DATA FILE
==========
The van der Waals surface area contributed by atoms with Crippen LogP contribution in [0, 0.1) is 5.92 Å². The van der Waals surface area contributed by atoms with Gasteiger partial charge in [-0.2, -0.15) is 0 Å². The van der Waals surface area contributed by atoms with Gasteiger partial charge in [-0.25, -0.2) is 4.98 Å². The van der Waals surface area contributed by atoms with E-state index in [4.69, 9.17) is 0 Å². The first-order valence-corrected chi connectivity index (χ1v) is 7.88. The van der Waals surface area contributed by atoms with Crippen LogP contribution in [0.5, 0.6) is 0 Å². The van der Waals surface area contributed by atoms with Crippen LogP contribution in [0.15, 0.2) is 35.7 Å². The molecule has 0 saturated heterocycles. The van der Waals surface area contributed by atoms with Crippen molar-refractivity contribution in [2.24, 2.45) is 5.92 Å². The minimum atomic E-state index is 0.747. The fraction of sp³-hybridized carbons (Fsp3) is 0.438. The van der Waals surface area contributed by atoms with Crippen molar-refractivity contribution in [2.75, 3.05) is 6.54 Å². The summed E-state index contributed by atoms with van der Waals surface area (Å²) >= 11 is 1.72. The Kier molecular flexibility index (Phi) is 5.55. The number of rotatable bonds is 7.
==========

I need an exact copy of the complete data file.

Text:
The van der Waals surface area contributed by atoms with Crippen LogP contribution in [0, 0.1) is 5.92 Å². The van der Waals surface area contributed by atoms with Gasteiger partial charge in [-0.2, -0.15) is 0 Å². The van der Waals surface area contributed by atoms with Gasteiger partial charge in [-0.25, -0.2) is 4.98 Å². The van der Waals surface area contributed by atoms with E-state index in [4.69, 9.17) is 0 Å². The first-order valence-corrected chi connectivity index (χ1v) is 7.88. The van der Waals surface area contributed by atoms with Crippen LogP contribution in [0.5, 0.6) is 0 Å². The van der Waals surface area contributed by atoms with Crippen LogP contribution in [0.15, 0.2) is 35.7 Å². The molecule has 0 saturated heterocycles. The van der Waals surface area contributed by atoms with Crippen molar-refractivity contribution in [2.24, 2.45) is 5.92 Å². The minimum atomic E-state index is 0.747. The fraction of sp³-hybridized carbons (Fsp3) is 0.438. The van der Waals surface area contributed by atoms with Crippen molar-refractivity contribution in [2.75, 3.05) is 6.54 Å². The summed E-state index contributed by atoms with van der Waals surface area (Å²) >= 11 is 1.72. The Kier molecular flexibility index (Phi) is 5.55. The number of rotatable bonds is 7.